DAERA Management Notes: Pigs
Integra non-conformances: Farm audits and inspections are '˜part and parcel' of modern day farming.
For pig producers these include veterinary visits, cross compliance checks, Nitrates Action Programme inspections and both Red Tractor and Integra quality assurance audits. Integra carry out independent audits on behalf of Tesco and regularly inspect pig units to ensure they meet Tesco standards.
Each year Integra produce a list of the top ten non-conformances and year on year the standard that requires bore hole water to be tested is included in the list. The Tesco standard states ‘Bore hole water must be potable and tested every 12 months’. In other words, water from a bore hole must be safe to drink and a sample sent to a lab for bacterial analysis each year.
If your pigs are drinking water from a bore hole and you have not had a sample tested it is important to do this as soon as possible. If you have already had a sample tested check the date on the report; a year passes very quickly!
Other non-conformances in the top ten list relate to the following standards:
l Tail docking or teeth clipping/grinding – this can only be carried out ‘where the veterinary surgeon has confirmed in writing that the practices are necessary and acceptable. Veterinary approved tail docking and tooth clipping must only be carried out on piglets under 72 hours old. The necessity of these practices must be regularly reviewed and reported on in the quarterly veterinary visit report’.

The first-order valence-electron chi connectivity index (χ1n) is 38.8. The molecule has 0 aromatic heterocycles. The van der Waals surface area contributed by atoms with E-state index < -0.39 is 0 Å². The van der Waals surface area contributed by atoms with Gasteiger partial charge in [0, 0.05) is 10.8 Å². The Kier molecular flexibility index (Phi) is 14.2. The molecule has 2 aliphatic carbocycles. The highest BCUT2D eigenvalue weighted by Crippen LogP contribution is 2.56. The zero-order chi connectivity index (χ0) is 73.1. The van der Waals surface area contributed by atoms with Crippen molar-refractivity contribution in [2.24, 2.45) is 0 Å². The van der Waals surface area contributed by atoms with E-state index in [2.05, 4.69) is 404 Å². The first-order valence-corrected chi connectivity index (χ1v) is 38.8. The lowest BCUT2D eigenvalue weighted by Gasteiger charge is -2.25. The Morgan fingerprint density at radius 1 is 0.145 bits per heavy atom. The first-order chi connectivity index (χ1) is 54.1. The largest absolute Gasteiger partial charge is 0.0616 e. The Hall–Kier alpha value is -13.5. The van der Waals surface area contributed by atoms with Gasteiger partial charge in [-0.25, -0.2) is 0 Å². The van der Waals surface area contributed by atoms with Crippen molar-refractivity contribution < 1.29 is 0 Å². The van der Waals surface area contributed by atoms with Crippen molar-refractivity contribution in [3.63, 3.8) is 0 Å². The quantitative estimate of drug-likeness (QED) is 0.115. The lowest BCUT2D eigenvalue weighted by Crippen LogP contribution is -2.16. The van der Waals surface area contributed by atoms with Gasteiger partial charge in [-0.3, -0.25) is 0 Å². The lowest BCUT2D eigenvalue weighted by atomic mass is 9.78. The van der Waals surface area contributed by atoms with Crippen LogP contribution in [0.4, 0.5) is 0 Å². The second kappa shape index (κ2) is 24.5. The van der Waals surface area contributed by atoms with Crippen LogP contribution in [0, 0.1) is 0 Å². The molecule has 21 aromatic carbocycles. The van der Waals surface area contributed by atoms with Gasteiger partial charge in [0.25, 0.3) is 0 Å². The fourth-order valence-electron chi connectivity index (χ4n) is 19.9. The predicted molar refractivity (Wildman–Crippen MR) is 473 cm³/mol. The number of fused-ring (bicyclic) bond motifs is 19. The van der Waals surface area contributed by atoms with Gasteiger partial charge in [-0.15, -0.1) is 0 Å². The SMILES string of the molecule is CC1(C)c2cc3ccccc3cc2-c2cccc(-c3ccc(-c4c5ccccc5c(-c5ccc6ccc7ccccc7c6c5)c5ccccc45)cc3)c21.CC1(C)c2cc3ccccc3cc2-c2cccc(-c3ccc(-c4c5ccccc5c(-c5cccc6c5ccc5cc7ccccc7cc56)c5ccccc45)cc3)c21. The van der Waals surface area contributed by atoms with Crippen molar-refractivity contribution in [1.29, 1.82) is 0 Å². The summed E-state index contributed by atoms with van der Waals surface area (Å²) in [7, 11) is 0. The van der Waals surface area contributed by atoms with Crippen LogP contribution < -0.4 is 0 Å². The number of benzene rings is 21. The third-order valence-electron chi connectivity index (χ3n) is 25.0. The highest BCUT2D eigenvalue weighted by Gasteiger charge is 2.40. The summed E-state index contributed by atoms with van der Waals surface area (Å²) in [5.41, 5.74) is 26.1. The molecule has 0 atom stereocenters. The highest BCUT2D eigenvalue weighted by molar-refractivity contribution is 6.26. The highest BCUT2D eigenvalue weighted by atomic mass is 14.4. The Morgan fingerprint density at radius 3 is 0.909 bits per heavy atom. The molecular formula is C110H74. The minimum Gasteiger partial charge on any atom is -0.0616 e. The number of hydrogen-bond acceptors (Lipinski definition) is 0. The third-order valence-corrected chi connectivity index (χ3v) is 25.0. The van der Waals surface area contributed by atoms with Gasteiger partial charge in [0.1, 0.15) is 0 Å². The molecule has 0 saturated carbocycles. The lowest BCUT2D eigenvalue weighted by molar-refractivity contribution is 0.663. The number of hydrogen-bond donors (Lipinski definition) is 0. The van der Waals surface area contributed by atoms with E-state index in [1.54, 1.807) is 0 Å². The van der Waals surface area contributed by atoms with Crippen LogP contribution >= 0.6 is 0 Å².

l Environmental enrichment – ‘all pigs must have permanent access to a sufficient quantity of material such as straw, hay, wood, sawdust, mushroom compost. Objects such as footballs and deformable-plastic pipe can satisfy some of the pigs’ behavioural needs. Any object must be malleable/destructible’.
l ‘If fish or fishmeal are included as part of the diet these must be as far as possible from a sustainable source’.
On average each week 120 PiGIS texts are sent out to pig producers in Northern Ireland. The text tells you the number of pigs, average weight and probe and number of overweight pigs sent for slaughter. I know you get this information from the factory for every load of pigs sent but you may have to wait up to ten days for this information, whereas you will receive the text at 5.00pm the day after the pigs are slaughtered.
If you are missing out on getting a text you can set PiGIS up to send a text by accessing PIGPAC on the Government Gateway. Select the ’Auto reporting’ option in PiGIS and then enter your mobile telephone number.
Something of interest!
In Northern Ireland ‘Solari’ type finishing houses are quite common. The main advantage of this type of housing is that every pen of pigs is separate from the next by a wall to the roof. This type of house is naturally ventilated with the air entering and leaving via a large flap which is manually or automatically adjusted. Depending on the site and location of the house in relation to the prevailing wind draughts, particularly in some pens, can be a problem. To reduce the risk of draughts a County Armagh producer installed a nylon curtain along the access passage which runs the length of the pens (see photo). A probe is located in the main access passage and as the temperature increases the curtain opens and as it drops the curtain closes. An additional advantage is that during wet weather the producer can check and work with the pigs without getting wet as the curtain keeps out the rain.
Plastic mesh is also fitted along the length of the house preventing birds getting into the pens. This is important from a biosecurity point of view as birds, as well as creating a mess, can spread diseases such as Salmonella.
The curtain is a cost effective way of reducing the risk of draughts on the pigs and at the same time makes the environment fresher and more comfortable for both pigs and those working with them.